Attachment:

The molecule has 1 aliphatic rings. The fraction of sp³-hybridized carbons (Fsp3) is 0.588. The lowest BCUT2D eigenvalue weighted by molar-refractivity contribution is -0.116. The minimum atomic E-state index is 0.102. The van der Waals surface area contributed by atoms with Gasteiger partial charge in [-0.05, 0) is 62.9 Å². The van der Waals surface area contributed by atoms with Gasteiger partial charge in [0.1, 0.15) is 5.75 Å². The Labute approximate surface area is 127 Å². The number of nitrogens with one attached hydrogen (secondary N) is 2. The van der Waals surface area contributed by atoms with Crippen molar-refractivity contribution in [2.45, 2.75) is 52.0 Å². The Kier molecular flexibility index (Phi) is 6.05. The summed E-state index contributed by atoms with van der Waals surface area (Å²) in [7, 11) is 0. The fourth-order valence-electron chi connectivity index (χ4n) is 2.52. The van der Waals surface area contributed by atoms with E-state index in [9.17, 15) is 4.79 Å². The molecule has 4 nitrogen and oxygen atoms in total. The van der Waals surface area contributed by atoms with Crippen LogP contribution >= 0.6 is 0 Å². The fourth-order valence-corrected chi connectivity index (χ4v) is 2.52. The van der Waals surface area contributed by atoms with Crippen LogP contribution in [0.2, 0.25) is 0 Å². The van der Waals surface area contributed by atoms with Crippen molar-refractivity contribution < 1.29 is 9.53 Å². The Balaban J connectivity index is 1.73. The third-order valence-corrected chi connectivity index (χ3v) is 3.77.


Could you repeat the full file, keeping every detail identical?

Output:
The molecule has 1 aliphatic rings. The fraction of sp³-hybridized carbons (Fsp3) is 0.588. The lowest BCUT2D eigenvalue weighted by molar-refractivity contribution is -0.116. The minimum atomic E-state index is 0.102. The van der Waals surface area contributed by atoms with Gasteiger partial charge in [-0.05, 0) is 62.9 Å². The van der Waals surface area contributed by atoms with Gasteiger partial charge in [0.1, 0.15) is 5.75 Å². The Labute approximate surface area is 127 Å². The number of nitrogens with one attached hydrogen (secondary N) is 2. The van der Waals surface area contributed by atoms with Crippen molar-refractivity contribution in [2.45, 2.75) is 52.0 Å². The Kier molecular flexibility index (Phi) is 6.05. The summed E-state index contributed by atoms with van der Waals surface area (Å²) in [7, 11) is 0. The fourth-order valence-electron chi connectivity index (χ4n) is 2.52. The van der Waals surface area contributed by atoms with E-state index in [9.17, 15) is 4.79 Å². The molecule has 4 nitrogen and oxygen atoms in total. The van der Waals surface area contributed by atoms with Crippen LogP contribution >= 0.6 is 0 Å². The fourth-order valence-corrected chi connectivity index (χ4v) is 2.52. The van der Waals surface area contributed by atoms with Crippen LogP contribution in [0.2, 0.25) is 0 Å². The van der Waals surface area contributed by atoms with Crippen molar-refractivity contribution < 1.29 is 9.53 Å². The Balaban J connectivity index is 1.73. The third-order valence-corrected chi connectivity index (χ3v) is 3.77.